Currently, the UK casino is one of the top ten regional casino markets.
Top 10 Regional Casino Markets
Revenue (2009) US$M
Revenue (2010) US$M
Revenue (2011) US$M
|2||Las Vegas, United States||122||10,247||9,950||10,300|
|5||Atlantic City, United States||12||3,943||3,550||3,330|
(Global casino gaming industry, 2013)
3.2 Promotions of UK casino
Promotion is one of the market mix elements or features, and a term used frequently in marketing. This part of projet is to analysis the UK casino promotions. Wakefield and Barnes (1996) find that loyalcustomers receive greater satisfaction from the service provided than the actual promotion. Thismay be significant for casinos if they believe their customers are loyal or management isconcerned that the customer base is not loyal and will move to the casinos with the best or mostpromotions. And Burton(2014) said that Many casinos run promotions to attract players. These may include special drawings, tournaments or double point days. Taking advantage of these promotions will is a smart way to get a little something extra. Many promotions are listed right here in The Gaming Guide.
Crowder(2006) notes the strictly sots is a monthly magazine taht devotes a section to describing special casino promotions across the country. These promotions involve drawings, double or triple points days ,shows, athletic events, slot and videos and almost anything else imaginable related to gambling. Players will receive the special promotions from the casinos by emails or phones frequently.
Casinos often give free items to customers to attract new guests to the property or to rewardtheir loyal guests. These free items are classified as promotional allowances or
Complimentaries. Rosehill(2014) identified that Casino management and marketing personnel believe that these expenses arenecessary to maintain customers and to also increase the property’s net income.Promotional allowances, or complimentaries, are casino management’s answer to loyaltyprograms that many industries, such as airlines and grocery stores, have been doing for so long.Promotional allowances have changed over time from casino logoed merchandise andinexpensive meals to the likes of high-end hotel rooms, concerts, expensive meals, free gamingplay, and shopping sprees. More and more casinos are also extending complimentaries to notonly their casino players, but also their loyal hotel and food and beverage customers.
Todd, A(2012) point out that there’s nothing better than getting something for free. Most casinos make the bulk of their money on the casino floor, not on the hotel rooms. So they are often happy to give away hotel rooms – especially during the week – to their loyal gamblers. Giving someone who wasn’t going to come to your casino a free room makes more money than letting that room go empty, because odds are that person is going to go do a little bit of gambling and will probably eat a meal or two in a restaurant at the casino as well. A free room is a great incentive for a gambler.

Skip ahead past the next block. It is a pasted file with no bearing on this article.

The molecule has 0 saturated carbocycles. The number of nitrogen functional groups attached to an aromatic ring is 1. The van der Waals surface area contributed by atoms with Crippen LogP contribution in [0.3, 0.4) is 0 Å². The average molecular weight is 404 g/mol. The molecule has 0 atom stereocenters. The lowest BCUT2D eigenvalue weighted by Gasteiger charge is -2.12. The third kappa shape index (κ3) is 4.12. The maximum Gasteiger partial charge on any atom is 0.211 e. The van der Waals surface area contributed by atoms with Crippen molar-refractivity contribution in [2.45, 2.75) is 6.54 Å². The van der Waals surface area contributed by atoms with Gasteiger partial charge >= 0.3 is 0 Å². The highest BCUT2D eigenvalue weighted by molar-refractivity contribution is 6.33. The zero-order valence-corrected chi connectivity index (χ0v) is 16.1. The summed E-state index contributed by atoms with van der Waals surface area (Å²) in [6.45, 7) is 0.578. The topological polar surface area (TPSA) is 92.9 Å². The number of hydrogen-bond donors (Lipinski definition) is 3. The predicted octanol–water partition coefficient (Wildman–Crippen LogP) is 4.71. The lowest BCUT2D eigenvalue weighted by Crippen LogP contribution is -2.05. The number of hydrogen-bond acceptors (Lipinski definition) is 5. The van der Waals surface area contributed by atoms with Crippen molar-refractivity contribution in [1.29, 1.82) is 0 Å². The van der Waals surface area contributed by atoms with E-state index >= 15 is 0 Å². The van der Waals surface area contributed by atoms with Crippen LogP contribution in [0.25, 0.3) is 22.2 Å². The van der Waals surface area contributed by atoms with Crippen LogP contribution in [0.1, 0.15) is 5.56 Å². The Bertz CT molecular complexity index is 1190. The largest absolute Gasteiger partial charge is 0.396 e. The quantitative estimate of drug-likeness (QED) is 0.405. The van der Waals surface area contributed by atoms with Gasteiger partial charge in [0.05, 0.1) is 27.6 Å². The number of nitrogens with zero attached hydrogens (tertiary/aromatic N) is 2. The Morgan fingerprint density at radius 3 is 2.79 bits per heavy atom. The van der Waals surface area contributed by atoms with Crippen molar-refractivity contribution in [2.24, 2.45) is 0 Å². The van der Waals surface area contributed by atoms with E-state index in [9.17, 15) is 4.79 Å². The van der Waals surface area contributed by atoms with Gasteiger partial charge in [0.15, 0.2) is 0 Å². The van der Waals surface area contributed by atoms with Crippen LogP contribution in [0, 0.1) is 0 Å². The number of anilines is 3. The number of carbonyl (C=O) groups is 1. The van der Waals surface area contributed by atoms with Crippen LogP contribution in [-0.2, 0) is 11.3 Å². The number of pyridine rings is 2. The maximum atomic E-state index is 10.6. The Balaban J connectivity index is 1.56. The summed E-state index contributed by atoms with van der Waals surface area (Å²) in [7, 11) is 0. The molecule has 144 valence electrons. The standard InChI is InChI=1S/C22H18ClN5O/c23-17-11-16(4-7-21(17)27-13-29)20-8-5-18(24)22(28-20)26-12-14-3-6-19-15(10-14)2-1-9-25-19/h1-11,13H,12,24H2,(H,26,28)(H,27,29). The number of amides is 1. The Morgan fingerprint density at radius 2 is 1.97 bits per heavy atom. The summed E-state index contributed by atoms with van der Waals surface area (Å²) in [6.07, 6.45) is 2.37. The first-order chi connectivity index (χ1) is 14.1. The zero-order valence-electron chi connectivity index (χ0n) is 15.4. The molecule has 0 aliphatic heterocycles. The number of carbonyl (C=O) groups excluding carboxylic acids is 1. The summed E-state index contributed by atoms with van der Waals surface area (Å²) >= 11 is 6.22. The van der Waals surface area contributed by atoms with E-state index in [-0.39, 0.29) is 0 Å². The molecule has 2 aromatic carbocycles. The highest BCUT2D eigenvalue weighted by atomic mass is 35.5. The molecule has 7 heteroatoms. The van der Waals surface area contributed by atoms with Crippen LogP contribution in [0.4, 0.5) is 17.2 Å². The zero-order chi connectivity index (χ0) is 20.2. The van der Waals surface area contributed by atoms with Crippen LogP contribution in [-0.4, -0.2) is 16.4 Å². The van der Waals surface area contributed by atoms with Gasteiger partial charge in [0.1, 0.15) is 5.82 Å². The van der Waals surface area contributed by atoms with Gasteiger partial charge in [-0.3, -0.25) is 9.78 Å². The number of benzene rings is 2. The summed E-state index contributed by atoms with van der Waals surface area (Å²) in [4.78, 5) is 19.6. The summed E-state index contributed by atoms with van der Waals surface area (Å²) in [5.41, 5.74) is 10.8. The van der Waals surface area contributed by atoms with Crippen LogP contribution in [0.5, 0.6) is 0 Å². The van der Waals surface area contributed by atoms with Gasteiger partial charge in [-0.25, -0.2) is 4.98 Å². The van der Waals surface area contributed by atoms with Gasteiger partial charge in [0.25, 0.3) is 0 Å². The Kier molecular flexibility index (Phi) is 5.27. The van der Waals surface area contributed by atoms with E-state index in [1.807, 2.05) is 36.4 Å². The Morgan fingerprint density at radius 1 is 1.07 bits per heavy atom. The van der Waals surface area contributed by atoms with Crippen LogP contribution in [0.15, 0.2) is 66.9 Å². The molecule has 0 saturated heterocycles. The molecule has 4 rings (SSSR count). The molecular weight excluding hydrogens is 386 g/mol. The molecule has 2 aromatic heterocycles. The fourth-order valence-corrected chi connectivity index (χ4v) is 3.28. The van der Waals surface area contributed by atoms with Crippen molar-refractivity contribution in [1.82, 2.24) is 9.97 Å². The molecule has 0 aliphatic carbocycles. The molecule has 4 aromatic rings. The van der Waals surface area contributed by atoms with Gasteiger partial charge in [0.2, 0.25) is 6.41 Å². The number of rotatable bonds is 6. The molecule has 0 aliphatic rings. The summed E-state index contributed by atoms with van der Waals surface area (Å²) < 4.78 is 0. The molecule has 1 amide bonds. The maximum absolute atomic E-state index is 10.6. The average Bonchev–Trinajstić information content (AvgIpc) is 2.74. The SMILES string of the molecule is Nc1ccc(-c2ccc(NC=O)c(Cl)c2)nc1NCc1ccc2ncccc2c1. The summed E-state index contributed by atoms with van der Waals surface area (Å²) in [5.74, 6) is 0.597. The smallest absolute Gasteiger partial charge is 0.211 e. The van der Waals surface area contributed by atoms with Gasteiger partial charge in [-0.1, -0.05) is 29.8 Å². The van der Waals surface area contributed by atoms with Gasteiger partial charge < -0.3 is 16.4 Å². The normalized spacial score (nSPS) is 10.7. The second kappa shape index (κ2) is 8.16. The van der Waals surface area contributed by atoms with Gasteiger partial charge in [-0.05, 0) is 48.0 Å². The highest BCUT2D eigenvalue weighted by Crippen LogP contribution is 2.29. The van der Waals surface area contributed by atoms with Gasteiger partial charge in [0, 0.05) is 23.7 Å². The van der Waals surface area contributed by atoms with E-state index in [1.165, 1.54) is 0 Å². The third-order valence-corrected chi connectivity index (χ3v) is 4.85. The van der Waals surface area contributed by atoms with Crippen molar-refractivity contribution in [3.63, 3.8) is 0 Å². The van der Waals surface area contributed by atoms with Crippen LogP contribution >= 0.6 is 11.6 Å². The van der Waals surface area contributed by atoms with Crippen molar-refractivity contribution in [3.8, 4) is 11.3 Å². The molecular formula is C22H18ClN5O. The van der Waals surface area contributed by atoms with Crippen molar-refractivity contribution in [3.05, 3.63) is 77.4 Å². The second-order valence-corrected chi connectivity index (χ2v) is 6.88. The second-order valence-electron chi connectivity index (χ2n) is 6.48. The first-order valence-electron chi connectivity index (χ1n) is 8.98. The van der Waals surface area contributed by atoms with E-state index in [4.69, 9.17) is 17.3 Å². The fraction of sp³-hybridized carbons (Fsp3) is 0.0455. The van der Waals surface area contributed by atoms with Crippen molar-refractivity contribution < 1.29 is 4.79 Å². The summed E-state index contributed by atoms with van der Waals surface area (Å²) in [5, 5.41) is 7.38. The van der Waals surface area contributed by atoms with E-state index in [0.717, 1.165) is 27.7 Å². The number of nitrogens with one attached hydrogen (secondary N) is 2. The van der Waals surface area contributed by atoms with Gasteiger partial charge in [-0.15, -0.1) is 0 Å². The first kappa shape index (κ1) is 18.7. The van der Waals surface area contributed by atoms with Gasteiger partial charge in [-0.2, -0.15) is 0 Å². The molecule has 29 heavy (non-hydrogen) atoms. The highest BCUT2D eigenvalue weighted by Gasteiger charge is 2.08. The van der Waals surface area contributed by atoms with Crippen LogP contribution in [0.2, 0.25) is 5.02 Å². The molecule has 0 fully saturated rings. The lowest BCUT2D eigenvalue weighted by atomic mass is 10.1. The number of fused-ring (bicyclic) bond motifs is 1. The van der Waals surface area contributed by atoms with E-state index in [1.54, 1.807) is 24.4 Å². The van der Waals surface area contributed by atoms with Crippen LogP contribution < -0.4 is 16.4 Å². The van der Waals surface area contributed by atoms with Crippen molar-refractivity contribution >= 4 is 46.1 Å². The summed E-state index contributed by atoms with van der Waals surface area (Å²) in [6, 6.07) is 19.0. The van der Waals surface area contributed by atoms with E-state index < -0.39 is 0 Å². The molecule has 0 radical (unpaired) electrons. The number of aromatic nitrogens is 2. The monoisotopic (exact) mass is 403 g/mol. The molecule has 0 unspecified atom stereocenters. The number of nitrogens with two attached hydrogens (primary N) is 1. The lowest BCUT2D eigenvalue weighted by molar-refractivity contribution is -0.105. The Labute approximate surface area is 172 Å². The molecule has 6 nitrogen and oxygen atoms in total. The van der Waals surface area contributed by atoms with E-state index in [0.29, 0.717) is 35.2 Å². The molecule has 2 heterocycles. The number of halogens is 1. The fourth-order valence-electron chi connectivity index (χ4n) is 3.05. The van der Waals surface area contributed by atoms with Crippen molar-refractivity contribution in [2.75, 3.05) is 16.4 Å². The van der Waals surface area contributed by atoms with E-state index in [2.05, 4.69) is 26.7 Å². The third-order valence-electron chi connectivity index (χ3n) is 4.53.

3.3 Key issues and challenges of UK casino development
When a new industry rise sharply, there must have a number of issues and challenges.
Snowdon states that Gambling policy in the UK has long been rooted in the belief that betting should be neither prohibited nor encouraged. Until 1960, gambling on casino games was illegal and the industry therefore lay in the hands of criminals. Following the legalisation of casino gambling in 1960, over a thousand casinos proliferated, many of which were disreputable and/or had ties to organized crime. And when a draft Gambling Bill appeared in 2003, deregulation remained the name of the game, but a number of concessions were made to faith groups and the incumbent gambling industry. In particular, it proposed a 3:1 machine-to-table ratio for small casinos which was significantly lower than the 8:1 limit suggested in the Budd Report (DCMS, 2003: 58). Since casinos rely on gaming machines for much of their business, this restriction reduced the economic viability of many new casinos at a stroke. Furthermore, because the government did not wish to see ‘the proliferation of small casinos on every street corner’, the minimum size of new ‘small’ casinos was set at 5,000 square feet – considerably larger than the previously mooted 2,000 square feet (ODPM/DCMS, 2003). Furthermore, Snowdon also argued that in the months leading up to the 2005 General Election, sections of the media, faith groups and parts of the incumbent gambling industry led a campaign against the Gambling Bill which focused on so-called ‘Las Vegas style super-casinos’ and their supposed threat to British society. Faced with this backlash, the government hastily rewrote parts of the draft legislation pertaining to casino regulation. Limits were placed on the number of new casinos that could be opened and the number of resort casinos was reduced, ultimately to zero.